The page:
Erik
A tell all story by a guy selling Internet courses and instruction books on remote viewing, verifying the authenticity of... remote viewing. Without any sources of course, we should all take his word for it because hes so credible, he dont need no stinking sources.

Reminded me of the "biographical account" Communion: A True Story by sci-fi author Whitley Strieber.

Im more inclined to take Jim Schnabels word for exposing Morehouse as a fraud.
http://www.bibliotecapleyades.net/cie...
Mary Ann Ghaffurian
Sep 12, 2009 Mary Ann Ghaffurian is currently reading it
The ERV (extended remote viewing) sessions David undergoes in the early stage of his training send him to places where there are coordinates but not other information. The first bleak place he drops into is full of emotional agony, fear, despair and hate. The walls speak and he learns all inanimate objects absorb the atmosphere of their emotionally charged environments. When he logs back to the lab from the ethers, he learns that the address he visited was Dachau, Nazi Prison Camp. The next coor ...more
Caryn Hefferren
I really liked this. Half the time I was wondering why on earth this guy would now be teaching remote viewing since he nearly lost his mind doing it as explained in this book. Hopefully there is a sequel or some further explanation on how he recommends protecting yourself from going crazy while remote viewing. Reading the book you often wonder if he's psychic or just psycho. But I've always thought there is a fine line between many similar things such as genius/wacko. He doesn't really seem wack ...more
Brian Sanchez
I gotta say, an interesting read. You'll probably never read another book exactly like this because it's one of a kind. Don't let the title scare you, just try it on and if it fits then wear it. Read it before you do anything else with it, other than getting it of course. :D
David Núñez
Definitely on of my favorite books! A most amazing experience told by David Morehouse. I really enjoy hearing the experiences of remote viewers. I always enjoy hearing the stories of how a viewer was recruited and especially the different targets the viewer was tasked. David is an amazing writer. I could not put this book down.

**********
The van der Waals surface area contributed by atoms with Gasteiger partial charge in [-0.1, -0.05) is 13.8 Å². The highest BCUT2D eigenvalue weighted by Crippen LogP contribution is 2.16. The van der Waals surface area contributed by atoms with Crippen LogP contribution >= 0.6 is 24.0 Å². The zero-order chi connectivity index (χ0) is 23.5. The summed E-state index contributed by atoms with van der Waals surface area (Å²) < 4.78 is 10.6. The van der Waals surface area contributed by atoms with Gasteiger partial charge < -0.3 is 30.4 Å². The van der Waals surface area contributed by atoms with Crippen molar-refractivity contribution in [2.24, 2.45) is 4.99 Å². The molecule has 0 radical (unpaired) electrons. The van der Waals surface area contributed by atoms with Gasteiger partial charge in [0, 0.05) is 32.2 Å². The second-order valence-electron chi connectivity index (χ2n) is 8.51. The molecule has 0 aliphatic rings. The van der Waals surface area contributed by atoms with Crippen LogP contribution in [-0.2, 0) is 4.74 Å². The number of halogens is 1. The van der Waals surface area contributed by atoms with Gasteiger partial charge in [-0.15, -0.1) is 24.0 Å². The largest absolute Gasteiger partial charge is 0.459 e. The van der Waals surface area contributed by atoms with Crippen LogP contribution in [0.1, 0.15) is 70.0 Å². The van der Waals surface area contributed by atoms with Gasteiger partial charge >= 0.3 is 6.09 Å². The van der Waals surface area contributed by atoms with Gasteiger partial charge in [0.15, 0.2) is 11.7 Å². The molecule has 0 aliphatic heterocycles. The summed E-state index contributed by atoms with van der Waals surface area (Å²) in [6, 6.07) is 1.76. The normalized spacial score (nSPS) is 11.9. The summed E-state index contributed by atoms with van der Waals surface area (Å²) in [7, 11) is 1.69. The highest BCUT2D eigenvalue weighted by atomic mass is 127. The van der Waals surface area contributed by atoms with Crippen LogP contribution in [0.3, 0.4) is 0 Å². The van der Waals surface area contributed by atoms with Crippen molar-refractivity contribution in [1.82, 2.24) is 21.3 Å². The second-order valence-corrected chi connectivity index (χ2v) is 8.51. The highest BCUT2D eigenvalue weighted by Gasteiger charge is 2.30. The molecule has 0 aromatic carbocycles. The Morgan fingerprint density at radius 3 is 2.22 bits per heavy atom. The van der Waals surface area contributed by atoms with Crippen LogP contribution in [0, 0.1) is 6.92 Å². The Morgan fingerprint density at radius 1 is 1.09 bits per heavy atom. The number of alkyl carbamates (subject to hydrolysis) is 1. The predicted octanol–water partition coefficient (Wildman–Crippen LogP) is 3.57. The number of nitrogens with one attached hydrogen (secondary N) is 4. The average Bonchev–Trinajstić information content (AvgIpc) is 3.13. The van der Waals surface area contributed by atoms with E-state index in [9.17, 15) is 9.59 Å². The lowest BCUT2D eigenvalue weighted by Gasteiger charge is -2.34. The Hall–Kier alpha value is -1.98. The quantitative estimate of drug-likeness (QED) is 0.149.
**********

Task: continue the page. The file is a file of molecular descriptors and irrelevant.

There is so much more to David than just being a viewer. I've seen several seminars and met many so-called spiritual gurus. But no one has intrigued me and impressed me m
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Lawrence
Unabashed CIA disinformation nonsense about "remote viewing". Badly written, melodramatic hogwash!
Mitzi McMahon
Excellent. Made me late for work and kept me up past midnight reading. Couldn't put it down.
Terrilynn
Great read. A man's journey. It's really kind of a huge tribute to key players in his life, who helped him and loved him though BIG changes in his life, and his journey to bring the ability of remote viewing to the world. I would have like to read more about particular things that he did...but, the book did create a huge respect for the man...and I am currently looking into more of his stuff including a home study course. A MUST read for those who want to develop those abilities that are laying ...more
Joanne
If you believe that our govt's secret agencies get by with lots then you will have no trouble beliving David Morehouse's story. Think of 24. The aftermath was amazing that he and his family experienced. The remote viewing episodes were facsinating and made me want to slip into the ether just as long as it had no long lasting effects like David experienced. Otherwise no thanks, I'll stay in this dimension and deal with what I see everyday. I found this on my public library shelf, it was recommend ...more